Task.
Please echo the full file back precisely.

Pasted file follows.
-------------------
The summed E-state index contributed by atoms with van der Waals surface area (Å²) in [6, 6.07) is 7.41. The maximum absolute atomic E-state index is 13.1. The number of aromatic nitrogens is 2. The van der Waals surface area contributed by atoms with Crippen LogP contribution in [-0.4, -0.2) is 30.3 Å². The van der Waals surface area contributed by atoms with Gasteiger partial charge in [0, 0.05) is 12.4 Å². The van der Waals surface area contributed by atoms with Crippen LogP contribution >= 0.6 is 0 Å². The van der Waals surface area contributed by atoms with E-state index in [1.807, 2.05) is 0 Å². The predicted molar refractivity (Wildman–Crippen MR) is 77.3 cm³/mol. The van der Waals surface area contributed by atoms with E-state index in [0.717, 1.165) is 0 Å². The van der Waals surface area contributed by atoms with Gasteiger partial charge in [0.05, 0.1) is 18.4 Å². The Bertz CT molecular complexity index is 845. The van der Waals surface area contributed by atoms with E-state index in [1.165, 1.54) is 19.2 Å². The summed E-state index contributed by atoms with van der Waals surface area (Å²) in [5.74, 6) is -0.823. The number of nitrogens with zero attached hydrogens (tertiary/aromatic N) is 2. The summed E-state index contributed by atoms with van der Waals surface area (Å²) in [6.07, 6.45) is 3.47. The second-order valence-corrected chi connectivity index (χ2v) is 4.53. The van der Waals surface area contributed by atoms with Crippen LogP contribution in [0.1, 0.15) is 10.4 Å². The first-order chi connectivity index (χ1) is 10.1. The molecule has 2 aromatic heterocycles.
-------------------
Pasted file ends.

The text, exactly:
The summed E-state index contributed by atoms with van der Waals surface area (Å²) in [6, 6.07) is 7.41. The maximum absolute atomic E-state index is 13.1. The number of aromatic nitrogens is 2. The van der Waals surface area contributed by atoms with Crippen LogP contribution in [-0.4, -0.2) is 30.3 Å². The van der Waals surface area contributed by atoms with Gasteiger partial charge in [0, 0.05) is 12.4 Å². The van der Waals surface area contributed by atoms with Crippen LogP contribution >= 0.6 is 0 Å². The van der Waals surface area contributed by atoms with E-state index in [1.807, 2.05) is 0 Å². The predicted molar refractivity (Wildman–Crippen MR) is 77.3 cm³/mol. The van der Waals surface area contributed by atoms with E-state index in [0.717, 1.165) is 0 Å². The van der Waals surface area contributed by atoms with Gasteiger partial charge in [0.05, 0.1) is 18.4 Å². The Bertz CT molecular complexity index is 845. The van der Waals surface area contributed by atoms with E-state index in [1.165, 1.54) is 19.2 Å². The summed E-state index contributed by atoms with van der Waals surface area (Å²) in [5.74, 6) is -0.823. The number of nitrogens with zero attached hydrogens (tertiary/aromatic N) is 2. The summed E-state index contributed by atoms with van der Waals surface area (Å²) in [6.07, 6.45) is 3.47. The second-order valence-corrected chi connectivity index (χ2v) is 4.53. The van der Waals surface area contributed by atoms with Crippen LogP contribution in [0.1, 0.15) is 10.4 Å². The first-order chi connectivity index (χ1) is 10.1. The molecule has 2 aromatic heterocycles.